Last updated: December 28. 2013 10:36AM - 1456 Views
Raney Rogers Special to the Post

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There is a saying in the metaphysical realm that we must be in the “moment.” Even divine intervention is about the “now” in reality, which leaves the past and the future, which are not “here” anymore. That is where choice comes in and can change everything “on a dime.”

Of course, there is a name for this “now” thing, so seemingly contemporary and cool, and it is the “Gestalt Therapy.” The GT encourages one to focus on current experiences and living in the present moment. This idea has around for some time, but do we really practice it?

It is perhaps not so easy to take a moment in the now hurried journey of life and “smell the roses,” though that is exactly what makes the journey more real and gives it special meaning.

How many times do we brush our teeth and yet are not aware of how we do it? How often do you arrive at work on your usual route and do not even remember travelling the distance? How much of your day is ensconced in such habit that you cannot recall even the smallest detail? And much of this absent minded traversing is done over and over, day after day…until what? We die?

Shame on us for missing out on even the smallest detail of life. The only things that really seem to wake us up are instances so magnanimous that we simply cannot follow normal procedure. If we get sick, our pattern changes. If we lose our job, daily tasks get rearranged. If we move, we feel lost and fearful of change. Even meeting new people creates anxiety of all sorts depending mostly on how comfortable we are in our own skin.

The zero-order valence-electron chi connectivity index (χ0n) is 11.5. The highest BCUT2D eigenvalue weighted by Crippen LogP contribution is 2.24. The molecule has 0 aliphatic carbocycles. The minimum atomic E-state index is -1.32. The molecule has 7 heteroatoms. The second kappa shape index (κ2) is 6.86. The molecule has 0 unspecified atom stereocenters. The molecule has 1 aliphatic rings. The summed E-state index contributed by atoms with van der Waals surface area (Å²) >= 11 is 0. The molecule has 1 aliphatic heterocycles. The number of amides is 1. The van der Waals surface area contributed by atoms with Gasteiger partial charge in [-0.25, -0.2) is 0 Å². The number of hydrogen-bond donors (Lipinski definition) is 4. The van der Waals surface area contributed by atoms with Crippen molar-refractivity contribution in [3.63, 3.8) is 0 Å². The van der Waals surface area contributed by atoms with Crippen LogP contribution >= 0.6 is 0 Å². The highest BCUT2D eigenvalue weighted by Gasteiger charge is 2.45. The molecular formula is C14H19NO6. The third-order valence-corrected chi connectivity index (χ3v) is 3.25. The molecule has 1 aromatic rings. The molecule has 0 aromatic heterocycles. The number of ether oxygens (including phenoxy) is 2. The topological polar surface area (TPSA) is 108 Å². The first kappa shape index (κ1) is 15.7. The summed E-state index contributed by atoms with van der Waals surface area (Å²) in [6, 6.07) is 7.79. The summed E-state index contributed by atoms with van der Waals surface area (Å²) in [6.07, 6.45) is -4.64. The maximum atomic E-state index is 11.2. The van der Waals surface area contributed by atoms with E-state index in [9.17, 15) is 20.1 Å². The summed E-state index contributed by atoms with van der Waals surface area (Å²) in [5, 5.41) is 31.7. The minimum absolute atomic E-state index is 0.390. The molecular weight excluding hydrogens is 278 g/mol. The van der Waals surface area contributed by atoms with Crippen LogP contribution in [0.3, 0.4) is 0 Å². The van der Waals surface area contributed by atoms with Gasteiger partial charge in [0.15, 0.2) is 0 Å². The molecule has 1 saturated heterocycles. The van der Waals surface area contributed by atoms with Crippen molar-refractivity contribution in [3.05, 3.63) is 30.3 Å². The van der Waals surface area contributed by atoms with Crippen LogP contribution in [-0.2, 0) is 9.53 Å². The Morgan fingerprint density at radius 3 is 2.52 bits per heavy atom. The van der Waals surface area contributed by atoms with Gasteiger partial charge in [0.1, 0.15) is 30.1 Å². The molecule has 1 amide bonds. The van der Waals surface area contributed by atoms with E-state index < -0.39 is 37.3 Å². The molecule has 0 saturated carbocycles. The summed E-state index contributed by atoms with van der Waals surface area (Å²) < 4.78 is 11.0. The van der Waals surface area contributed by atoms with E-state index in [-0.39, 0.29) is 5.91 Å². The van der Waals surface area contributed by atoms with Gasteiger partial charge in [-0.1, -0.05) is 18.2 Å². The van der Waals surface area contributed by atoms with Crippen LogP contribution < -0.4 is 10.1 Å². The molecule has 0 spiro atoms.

Artists are faced with “new moments” every day. Every brush stroke is in a sense, a new moment. How we look at a subject is either translated as more of what it already is, or as something new to be observed from a different angle. One of my favorite teaching tricks is to have my students paint their subjects upside down; the subject that is, not the student themselves, though that too would create a whole new perspective on life.

Looking at something anew brings zest to our thinking process, even when it is about the seemingly same old thing. To mindfully run your hand across a nubby knitted scarf can bring a sleepy sense alive to the different qualities within the wool itself. Looking deeply into the eyes of someone you love can reflect an entirely new vision of who they, and likely you, are.

And don’t forget to look up. How many times have I seen rainbows in the sky and looked around me to notice that no one else is even bothering to gaze any farther than their destination, unless of course they are aliens. Then there are the sunsets, which you have to find sometime, especially in the mountains. There is the frilly, soft feel of a Canadian Hemlock branch and the way the breeze feels brushing across your skin.

I could go on forever with all kinds of ways and things to do to be “in the present.” When an artist paints a rose, all of it is taken into consideration because ultimately, the task before an artist is to give the viewer as much of that experience as is possible.

Try, if you have not already, to go through your next moment truly observing what gifts it has for you and when you pass a rose, stop and give it a whiff.

Rogers is a local art gallery owner and hosts an instructional painting television show that is broadcast regionally. For more information, visit https://www.facebook.com/paintingwithraney.

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